I’m finding that it takes forever to write my newsletters. I know that I should be sharing content and connecting with my audience but there’s just so much else to do. Any advice you can share on how to write faster?
First let me say that everybody I know struggles with this very issue, especially when you are first starting out. When I started my business and I had to write a lot of content sometimes it would take me two to three days to get out one good article so I totally know how you feel.
And even to this day, I’m still looking for ways to write faster. The truth is, creating high quality content does take some time but the good news is I’ve got eight great strategies to help you create high quality content even faster.
#1. Flip your script.
If you want to change anything in your life, you first have to take look at your internal script. What are you saying to yourself? What’s the story you’re telling yourself about the thing you want to change.
So, for example, if you are telling yourself, “I’m a really slow writer and it takes me forever to write my newsletters,” well guess what? You will be a really be a slow writer and it will take you forever to write your newsletters. Your subconscious mind is a powerful little biatch and let me tell you, you want her on your side. “B*tch you slow!” Baby, let’s flip that script! “Mama, you so fast!” Uhum… So before you do anything else, flip your internal script.
#2. Is begin with the end in mind.
You want to think about your end result. What is the thing that you want your reader to walk away with? What action, if any, do you want them to take? Then you have to reverse-engineer your content to get them there. For example, as I was creating the answer to this very question, I asked myself, “What do I want you to walk away with after this video?” And my answer? A highly actionable list of things that will help you write faster and a video that you’d want to share with your friends.
#3. Keep a topic list.
Now tell the truth, you waste a ton of time trying to figure out what you should write about in the first place. Here’s the fix: Keep a running topic list of all your ideas. So, for example, if you get inspired by magazine articles or interviews or anything you watched on TV, write it down. Or something really good that really works for me is questions that people ask you all the time, great fodder for content. So you can use a notebook or you can use Google Docs or you can use Evernote which is amazing.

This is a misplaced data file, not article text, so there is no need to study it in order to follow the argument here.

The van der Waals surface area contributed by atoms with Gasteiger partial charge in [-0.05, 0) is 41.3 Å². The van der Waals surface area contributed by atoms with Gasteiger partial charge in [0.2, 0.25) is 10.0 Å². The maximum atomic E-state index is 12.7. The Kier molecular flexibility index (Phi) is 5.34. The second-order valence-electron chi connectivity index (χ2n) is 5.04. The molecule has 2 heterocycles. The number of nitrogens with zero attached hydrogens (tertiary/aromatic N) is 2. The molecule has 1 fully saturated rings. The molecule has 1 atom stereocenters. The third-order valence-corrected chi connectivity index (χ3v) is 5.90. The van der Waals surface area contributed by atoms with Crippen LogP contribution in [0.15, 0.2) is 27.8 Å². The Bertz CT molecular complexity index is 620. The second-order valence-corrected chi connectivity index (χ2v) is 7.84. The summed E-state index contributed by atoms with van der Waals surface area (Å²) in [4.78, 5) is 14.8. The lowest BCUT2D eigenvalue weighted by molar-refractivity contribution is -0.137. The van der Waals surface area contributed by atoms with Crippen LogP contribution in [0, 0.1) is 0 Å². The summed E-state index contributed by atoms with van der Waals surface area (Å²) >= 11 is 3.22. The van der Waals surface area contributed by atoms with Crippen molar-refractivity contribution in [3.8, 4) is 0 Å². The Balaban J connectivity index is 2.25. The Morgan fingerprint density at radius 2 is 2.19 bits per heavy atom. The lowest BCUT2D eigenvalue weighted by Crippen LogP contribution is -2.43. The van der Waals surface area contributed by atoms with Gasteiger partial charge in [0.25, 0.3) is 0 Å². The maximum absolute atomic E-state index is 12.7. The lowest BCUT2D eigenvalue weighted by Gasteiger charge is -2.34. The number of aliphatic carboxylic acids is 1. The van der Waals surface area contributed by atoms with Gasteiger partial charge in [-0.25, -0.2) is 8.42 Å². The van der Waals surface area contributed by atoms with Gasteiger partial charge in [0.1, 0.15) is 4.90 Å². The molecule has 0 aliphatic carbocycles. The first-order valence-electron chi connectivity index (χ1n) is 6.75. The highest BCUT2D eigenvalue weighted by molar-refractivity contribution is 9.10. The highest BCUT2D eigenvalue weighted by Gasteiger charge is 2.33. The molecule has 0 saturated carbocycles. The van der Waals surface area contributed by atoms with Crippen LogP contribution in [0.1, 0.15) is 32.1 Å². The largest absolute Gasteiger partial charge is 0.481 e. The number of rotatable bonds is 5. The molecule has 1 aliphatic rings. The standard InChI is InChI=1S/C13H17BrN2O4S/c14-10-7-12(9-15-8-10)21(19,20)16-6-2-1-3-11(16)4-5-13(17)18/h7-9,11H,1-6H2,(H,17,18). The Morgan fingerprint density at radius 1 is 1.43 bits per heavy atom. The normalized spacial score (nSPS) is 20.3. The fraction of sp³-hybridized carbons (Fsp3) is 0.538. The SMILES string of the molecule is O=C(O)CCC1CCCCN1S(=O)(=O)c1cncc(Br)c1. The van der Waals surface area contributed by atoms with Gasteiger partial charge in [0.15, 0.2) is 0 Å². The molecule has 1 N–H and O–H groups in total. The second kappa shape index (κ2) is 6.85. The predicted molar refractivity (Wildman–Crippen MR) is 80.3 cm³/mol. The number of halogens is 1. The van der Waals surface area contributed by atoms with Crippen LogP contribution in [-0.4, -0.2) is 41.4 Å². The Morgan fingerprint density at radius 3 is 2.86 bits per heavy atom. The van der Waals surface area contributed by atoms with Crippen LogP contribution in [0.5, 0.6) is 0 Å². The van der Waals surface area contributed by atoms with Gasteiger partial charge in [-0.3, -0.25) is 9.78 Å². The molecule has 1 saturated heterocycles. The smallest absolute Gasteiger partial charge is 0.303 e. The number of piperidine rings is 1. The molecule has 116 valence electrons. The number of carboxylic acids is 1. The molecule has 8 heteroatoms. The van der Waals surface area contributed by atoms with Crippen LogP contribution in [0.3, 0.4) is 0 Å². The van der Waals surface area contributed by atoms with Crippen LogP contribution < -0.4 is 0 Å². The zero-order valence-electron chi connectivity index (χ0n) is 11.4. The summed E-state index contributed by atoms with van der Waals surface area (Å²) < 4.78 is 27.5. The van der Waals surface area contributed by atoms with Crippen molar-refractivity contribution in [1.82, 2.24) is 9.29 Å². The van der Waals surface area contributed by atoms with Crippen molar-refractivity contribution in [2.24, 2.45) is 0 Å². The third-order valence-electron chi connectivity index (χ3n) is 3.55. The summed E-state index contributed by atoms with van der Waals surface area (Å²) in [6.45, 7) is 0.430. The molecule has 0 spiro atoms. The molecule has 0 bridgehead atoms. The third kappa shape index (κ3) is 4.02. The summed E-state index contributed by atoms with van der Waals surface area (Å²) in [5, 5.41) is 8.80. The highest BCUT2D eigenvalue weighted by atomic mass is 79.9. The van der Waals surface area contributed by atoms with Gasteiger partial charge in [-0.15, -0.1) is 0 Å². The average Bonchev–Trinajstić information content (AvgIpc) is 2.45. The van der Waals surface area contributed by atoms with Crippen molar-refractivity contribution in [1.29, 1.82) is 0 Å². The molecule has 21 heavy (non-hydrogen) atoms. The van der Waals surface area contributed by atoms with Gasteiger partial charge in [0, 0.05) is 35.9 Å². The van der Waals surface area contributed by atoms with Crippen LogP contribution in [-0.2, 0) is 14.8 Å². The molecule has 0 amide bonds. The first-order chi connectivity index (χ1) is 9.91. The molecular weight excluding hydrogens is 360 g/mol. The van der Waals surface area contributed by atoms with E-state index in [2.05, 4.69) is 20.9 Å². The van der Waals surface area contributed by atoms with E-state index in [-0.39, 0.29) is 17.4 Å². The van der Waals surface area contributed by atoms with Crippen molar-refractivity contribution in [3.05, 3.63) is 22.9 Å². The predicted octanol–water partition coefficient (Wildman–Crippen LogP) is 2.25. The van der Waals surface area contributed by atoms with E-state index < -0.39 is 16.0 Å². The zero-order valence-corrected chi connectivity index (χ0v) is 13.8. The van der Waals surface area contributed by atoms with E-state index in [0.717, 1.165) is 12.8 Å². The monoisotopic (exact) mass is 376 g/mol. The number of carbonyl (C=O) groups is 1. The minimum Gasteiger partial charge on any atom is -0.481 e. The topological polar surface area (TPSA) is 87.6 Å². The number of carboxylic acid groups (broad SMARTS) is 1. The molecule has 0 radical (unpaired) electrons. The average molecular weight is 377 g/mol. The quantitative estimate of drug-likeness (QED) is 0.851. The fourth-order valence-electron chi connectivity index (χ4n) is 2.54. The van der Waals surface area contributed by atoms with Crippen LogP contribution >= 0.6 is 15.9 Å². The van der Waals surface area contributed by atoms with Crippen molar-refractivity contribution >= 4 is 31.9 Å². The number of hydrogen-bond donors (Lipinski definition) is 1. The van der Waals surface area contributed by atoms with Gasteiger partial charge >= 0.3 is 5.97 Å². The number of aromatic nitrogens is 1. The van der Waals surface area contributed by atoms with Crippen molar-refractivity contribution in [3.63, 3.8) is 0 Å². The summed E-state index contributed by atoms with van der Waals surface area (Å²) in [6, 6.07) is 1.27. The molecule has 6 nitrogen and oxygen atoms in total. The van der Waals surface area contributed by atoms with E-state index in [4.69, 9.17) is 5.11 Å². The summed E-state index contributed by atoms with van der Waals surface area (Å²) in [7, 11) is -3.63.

#4. Make it short and sweet.
Remember that high quality content does not mean long content. Sometimes the best way to serve your audience is to make it short and sweet. Remember, nobody’s not gonna read your content because it is too short so try just sharing one tip or one idea.
#5. Plan it out.
Create an editorial calendar for your content. So you want to spend about 1-2 hours planning out your content for the next three to six months. This takes the decision out of what you are going to write about each week and it just plans everything out for you so when it’s time to write, you just go to your plan, you follow your plan and you’re done.
And as you are writing your content, you don’t have to wonder, “Should I include this whole section here, or should I save it for another post?” You can just go to your editorial calendar and you’ll say, Oh! This idea’s gonna be great for July 5th.
#6. And this is a biggy.
Don’t write and edit at the same thing. Get everything out and don’t edit as you go because it only slows you down. So, for example, if you are writing and you think of better way to say something, don’t delete what you just wrote. Just stop, write the sentence the new way and keep going. This frees you up from making it perfect the first time and allows you to just get everything out. Editing is usually much faster process when you have a lot of content on a page.
#7. Remember Mr. P’s Law.
That would be Mr. Parkinson and he says, “The amount of time one has to perform a task is the amount of time it will take to complete the task.” Another way to say it is work expands the time allotted so give yourself a time limit.
Now Mr. Tony Robbins kicked my ass on this topic and I wrote a whole article about it and you can check it out in the link below.
#8. Be the vessel and not the source.
One of the most powerful things to remember is that you’re the vessel and not the source. You know Marianne Williamson said once that she is the faucet and God’s the water. And Elizabeth Gilbert, the author of “Eat, Pray and Love“, she has this great saying.
She thinks that each of us have our own genius that comes to visit us and inspires our creations. Now I know this one may seem a little woo-woo, but it really works. It takes the pressure off so you don’t have to do everything by yourself.
You’re responsible to show up, be the vessel for the great work to come through you. So there you go, eight great strategies to help you write faster. I hope it helps you and please come back and let us know how it goes.